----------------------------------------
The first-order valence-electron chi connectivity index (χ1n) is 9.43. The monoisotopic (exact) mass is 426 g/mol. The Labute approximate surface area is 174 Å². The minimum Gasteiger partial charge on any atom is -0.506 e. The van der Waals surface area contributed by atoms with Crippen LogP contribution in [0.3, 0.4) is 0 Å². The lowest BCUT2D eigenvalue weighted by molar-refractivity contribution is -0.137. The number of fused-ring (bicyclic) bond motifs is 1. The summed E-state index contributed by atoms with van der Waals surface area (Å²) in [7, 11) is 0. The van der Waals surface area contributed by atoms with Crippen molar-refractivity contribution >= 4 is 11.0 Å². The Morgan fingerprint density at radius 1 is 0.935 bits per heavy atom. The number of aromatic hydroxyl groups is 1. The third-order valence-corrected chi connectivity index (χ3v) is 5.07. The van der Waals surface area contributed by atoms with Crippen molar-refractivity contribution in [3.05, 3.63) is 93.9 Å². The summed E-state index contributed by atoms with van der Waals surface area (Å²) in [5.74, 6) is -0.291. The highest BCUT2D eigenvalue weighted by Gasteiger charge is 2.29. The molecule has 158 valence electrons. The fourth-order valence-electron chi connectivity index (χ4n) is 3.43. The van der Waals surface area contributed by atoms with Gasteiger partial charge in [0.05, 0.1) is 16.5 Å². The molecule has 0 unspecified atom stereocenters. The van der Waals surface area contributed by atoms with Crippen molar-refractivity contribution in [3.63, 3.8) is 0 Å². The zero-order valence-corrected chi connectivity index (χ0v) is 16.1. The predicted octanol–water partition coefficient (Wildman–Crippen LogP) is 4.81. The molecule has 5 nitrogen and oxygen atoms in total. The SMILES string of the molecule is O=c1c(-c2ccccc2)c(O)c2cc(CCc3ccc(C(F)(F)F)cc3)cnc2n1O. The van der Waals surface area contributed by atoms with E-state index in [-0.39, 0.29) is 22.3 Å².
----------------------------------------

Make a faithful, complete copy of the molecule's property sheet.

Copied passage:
The first-order valence-electron chi connectivity index (χ1n) is 9.43. The monoisotopic (exact) mass is 426 g/mol. The Labute approximate surface area is 174 Å². The minimum Gasteiger partial charge on any atom is -0.506 e. The van der Waals surface area contributed by atoms with Crippen LogP contribution in [0.3, 0.4) is 0 Å². The lowest BCUT2D eigenvalue weighted by molar-refractivity contribution is -0.137. The number of fused-ring (bicyclic) bond motifs is 1. The summed E-state index contributed by atoms with van der Waals surface area (Å²) in [7, 11) is 0. The van der Waals surface area contributed by atoms with Crippen molar-refractivity contribution >= 4 is 11.0 Å². The Morgan fingerprint density at radius 1 is 0.935 bits per heavy atom. The number of aromatic hydroxyl groups is 1. The third-order valence-corrected chi connectivity index (χ3v) is 5.07. The van der Waals surface area contributed by atoms with Crippen molar-refractivity contribution in [3.05, 3.63) is 93.9 Å². The summed E-state index contributed by atoms with van der Waals surface area (Å²) in [5.74, 6) is -0.291. The highest BCUT2D eigenvalue weighted by Gasteiger charge is 2.29. The molecule has 158 valence electrons. The fourth-order valence-electron chi connectivity index (χ4n) is 3.43. The van der Waals surface area contributed by atoms with Gasteiger partial charge in [0.05, 0.1) is 16.5 Å². The molecule has 0 unspecified atom stereocenters. The van der Waals surface area contributed by atoms with Crippen molar-refractivity contribution in [3.63, 3.8) is 0 Å². The zero-order valence-corrected chi connectivity index (χ0v) is 16.1. The predicted octanol–water partition coefficient (Wildman–Crippen LogP) is 4.81. The molecule has 5 nitrogen and oxygen atoms in total. The SMILES string of the molecule is O=c1c(-c2ccccc2)c(O)c2cc(CCc3ccc(C(F)(F)F)cc3)cnc2n1O. The van der Waals surface area contributed by atoms with E-state index in [-0.39, 0.29) is 22.3 Å².